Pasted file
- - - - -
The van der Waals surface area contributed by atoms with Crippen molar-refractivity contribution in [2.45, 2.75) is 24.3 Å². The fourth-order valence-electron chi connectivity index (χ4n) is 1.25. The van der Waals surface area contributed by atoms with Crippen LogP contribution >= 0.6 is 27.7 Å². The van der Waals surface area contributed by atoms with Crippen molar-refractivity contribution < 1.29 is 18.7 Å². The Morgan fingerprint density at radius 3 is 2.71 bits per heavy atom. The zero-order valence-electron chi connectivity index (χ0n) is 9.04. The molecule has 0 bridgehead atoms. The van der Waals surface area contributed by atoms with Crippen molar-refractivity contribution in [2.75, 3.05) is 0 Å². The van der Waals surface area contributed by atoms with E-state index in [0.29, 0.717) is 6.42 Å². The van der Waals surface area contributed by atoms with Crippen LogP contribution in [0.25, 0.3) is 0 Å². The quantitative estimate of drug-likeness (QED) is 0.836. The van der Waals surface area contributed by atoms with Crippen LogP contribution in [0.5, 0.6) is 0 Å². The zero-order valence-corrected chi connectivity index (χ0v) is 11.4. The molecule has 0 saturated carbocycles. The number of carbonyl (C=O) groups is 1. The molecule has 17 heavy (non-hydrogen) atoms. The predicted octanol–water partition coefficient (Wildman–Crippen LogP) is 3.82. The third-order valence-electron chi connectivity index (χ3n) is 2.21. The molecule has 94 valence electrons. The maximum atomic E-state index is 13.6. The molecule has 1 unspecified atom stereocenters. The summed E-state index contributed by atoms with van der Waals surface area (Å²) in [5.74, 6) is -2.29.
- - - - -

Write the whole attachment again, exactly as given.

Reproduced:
The van der Waals surface area contributed by atoms with Crippen molar-refractivity contribution in [2.45, 2.75) is 24.3 Å². The fourth-order valence-electron chi connectivity index (χ4n) is 1.25. The van der Waals surface area contributed by atoms with Crippen LogP contribution >= 0.6 is 27.7 Å². The van der Waals surface area contributed by atoms with Crippen molar-refractivity contribution < 1.29 is 18.7 Å². The Morgan fingerprint density at radius 3 is 2.71 bits per heavy atom. The zero-order valence-electron chi connectivity index (χ0n) is 9.04. The molecule has 0 bridgehead atoms. The van der Waals surface area contributed by atoms with Crippen molar-refractivity contribution in [2.75, 3.05) is 0 Å². The van der Waals surface area contributed by atoms with E-state index in [0.29, 0.717) is 6.42 Å². The van der Waals surface area contributed by atoms with Crippen LogP contribution in [0.25, 0.3) is 0 Å². The quantitative estimate of drug-likeness (QED) is 0.836. The van der Waals surface area contributed by atoms with Crippen LogP contribution in [0.5, 0.6) is 0 Å². The zero-order valence-corrected chi connectivity index (χ0v) is 11.4. The molecule has 0 saturated carbocycles. The number of carbonyl (C=O) groups is 1. The molecule has 17 heavy (non-hydrogen) atoms. The predicted octanol–water partition coefficient (Wildman–Crippen LogP) is 3.82. The third-order valence-electron chi connectivity index (χ3n) is 2.21. The molecule has 94 valence electrons. The maximum atomic E-state index is 13.6. The molecule has 1 unspecified atom stereocenters. The summed E-state index contributed by atoms with van der Waals surface area (Å²) in [5.74, 6) is -2.29.